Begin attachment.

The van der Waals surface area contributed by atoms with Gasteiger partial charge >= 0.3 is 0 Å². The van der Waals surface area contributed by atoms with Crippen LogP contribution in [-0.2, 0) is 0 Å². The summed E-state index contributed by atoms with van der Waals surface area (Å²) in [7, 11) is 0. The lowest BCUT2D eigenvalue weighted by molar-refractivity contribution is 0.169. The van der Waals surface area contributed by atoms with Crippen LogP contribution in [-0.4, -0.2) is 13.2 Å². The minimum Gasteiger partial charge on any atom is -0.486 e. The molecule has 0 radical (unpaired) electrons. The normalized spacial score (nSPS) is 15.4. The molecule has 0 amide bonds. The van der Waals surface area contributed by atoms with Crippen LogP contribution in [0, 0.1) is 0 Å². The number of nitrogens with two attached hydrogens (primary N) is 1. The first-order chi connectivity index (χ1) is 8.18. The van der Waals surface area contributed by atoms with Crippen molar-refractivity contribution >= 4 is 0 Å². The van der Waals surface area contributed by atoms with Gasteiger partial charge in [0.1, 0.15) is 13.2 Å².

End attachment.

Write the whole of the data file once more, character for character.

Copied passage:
The van der Waals surface area contributed by atoms with Gasteiger partial charge >= 0.3 is 0 Å². The van der Waals surface area contributed by atoms with Crippen LogP contribution in [-0.2, 0) is 0 Å². The summed E-state index contributed by atoms with van der Waals surface area (Å²) in [7, 11) is 0. The lowest BCUT2D eigenvalue weighted by molar-refractivity contribution is 0.169. The van der Waals surface area contributed by atoms with Crippen LogP contribution in [-0.4, -0.2) is 13.2 Å². The minimum Gasteiger partial charge on any atom is -0.486 e. The molecule has 0 radical (unpaired) electrons. The normalized spacial score (nSPS) is 15.4. The molecule has 0 amide bonds. The van der Waals surface area contributed by atoms with Crippen LogP contribution in [0, 0.1) is 0 Å². The number of nitrogens with two attached hydrogens (primary N) is 1. The first-order chi connectivity index (χ1) is 8.18. The van der Waals surface area contributed by atoms with Crippen molar-refractivity contribution >= 4 is 0 Å². The van der Waals surface area contributed by atoms with Gasteiger partial charge in [0.1, 0.15) is 13.2 Å².